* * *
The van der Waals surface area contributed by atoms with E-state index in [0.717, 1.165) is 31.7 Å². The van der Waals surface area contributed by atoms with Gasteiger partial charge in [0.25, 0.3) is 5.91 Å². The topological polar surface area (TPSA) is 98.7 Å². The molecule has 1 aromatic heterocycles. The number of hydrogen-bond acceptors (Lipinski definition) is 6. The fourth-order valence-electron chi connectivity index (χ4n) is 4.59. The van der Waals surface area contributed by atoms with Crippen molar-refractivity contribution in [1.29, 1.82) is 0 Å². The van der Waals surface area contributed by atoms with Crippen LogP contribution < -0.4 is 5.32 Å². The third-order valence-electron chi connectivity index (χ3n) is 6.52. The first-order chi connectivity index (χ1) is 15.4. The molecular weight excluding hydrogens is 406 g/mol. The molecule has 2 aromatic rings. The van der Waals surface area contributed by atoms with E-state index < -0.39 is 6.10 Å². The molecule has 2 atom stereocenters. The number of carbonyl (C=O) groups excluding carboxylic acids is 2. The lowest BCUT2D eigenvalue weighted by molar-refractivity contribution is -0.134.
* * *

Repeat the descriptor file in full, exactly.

The van der Waals surface area contributed by atoms with E-state index in [0.717, 1.165) is 31.7 Å². The van der Waals surface area contributed by atoms with Gasteiger partial charge in [0.25, 0.3) is 5.91 Å². The topological polar surface area (TPSA) is 98.7 Å². The molecule has 1 aromatic heterocycles. The number of hydrogen-bond acceptors (Lipinski definition) is 6. The fourth-order valence-electron chi connectivity index (χ4n) is 4.59. The van der Waals surface area contributed by atoms with Crippen molar-refractivity contribution in [1.29, 1.82) is 0 Å². The van der Waals surface area contributed by atoms with Crippen LogP contribution < -0.4 is 5.32 Å². The third-order valence-electron chi connectivity index (χ3n) is 6.52. The first-order chi connectivity index (χ1) is 15.4. The molecular weight excluding hydrogens is 406 g/mol. The molecule has 2 aromatic rings. The van der Waals surface area contributed by atoms with E-state index < -0.39 is 6.10 Å². The molecule has 2 atom stereocenters. The number of carbonyl (C=O) groups excluding carboxylic acids is 2. The lowest BCUT2D eigenvalue weighted by molar-refractivity contribution is -0.134.